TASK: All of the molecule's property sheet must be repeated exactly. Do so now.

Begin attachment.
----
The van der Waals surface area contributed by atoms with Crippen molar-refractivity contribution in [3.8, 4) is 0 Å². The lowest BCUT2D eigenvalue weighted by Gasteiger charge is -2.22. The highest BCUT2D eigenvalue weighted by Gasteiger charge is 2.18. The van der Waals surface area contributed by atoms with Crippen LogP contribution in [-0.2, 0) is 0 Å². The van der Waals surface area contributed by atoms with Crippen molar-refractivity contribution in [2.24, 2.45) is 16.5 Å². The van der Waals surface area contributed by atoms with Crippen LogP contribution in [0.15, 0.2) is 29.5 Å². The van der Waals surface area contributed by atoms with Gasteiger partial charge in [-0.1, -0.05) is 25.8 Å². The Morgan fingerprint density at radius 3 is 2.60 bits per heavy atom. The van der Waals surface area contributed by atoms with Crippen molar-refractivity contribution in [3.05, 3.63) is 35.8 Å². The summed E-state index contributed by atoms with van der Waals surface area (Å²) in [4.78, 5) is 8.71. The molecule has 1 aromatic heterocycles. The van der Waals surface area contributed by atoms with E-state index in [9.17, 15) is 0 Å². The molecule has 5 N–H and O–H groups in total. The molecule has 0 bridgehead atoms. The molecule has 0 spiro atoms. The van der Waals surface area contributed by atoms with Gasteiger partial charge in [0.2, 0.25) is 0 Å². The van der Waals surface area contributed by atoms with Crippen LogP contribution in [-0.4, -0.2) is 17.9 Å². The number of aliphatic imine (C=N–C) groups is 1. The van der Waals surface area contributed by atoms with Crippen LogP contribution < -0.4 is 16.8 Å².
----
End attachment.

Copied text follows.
The van der Waals surface area contributed by atoms with Crippen molar-refractivity contribution in [3.8, 4) is 0 Å². The lowest BCUT2D eigenvalue weighted by Gasteiger charge is -2.22. The highest BCUT2D eigenvalue weighted by Gasteiger charge is 2.18. The van der Waals surface area contributed by atoms with Crippen LogP contribution in [-0.2, 0) is 0 Å². The van der Waals surface area contributed by atoms with Crippen molar-refractivity contribution in [2.24, 2.45) is 16.5 Å². The van der Waals surface area contributed by atoms with Crippen LogP contribution in [0.15, 0.2) is 29.5 Å². The van der Waals surface area contributed by atoms with Gasteiger partial charge in [-0.1, -0.05) is 25.8 Å². The Morgan fingerprint density at radius 3 is 2.60 bits per heavy atom. The van der Waals surface area contributed by atoms with Crippen molar-refractivity contribution in [3.05, 3.63) is 35.8 Å². The summed E-state index contributed by atoms with van der Waals surface area (Å²) in [4.78, 5) is 8.71. The molecule has 1 aromatic heterocycles. The van der Waals surface area contributed by atoms with E-state index in [9.17, 15) is 0 Å². The molecule has 5 N–H and O–H groups in total. The molecule has 0 bridgehead atoms. The molecule has 0 spiro atoms. The van der Waals surface area contributed by atoms with Gasteiger partial charge in [0.2, 0.25) is 0 Å². The van der Waals surface area contributed by atoms with Crippen LogP contribution in [-0.4, -0.2) is 17.9 Å². The number of aliphatic imine (C=N–C) groups is 1. The van der Waals surface area contributed by atoms with Crippen LogP contribution < -0.4 is 16.8 Å².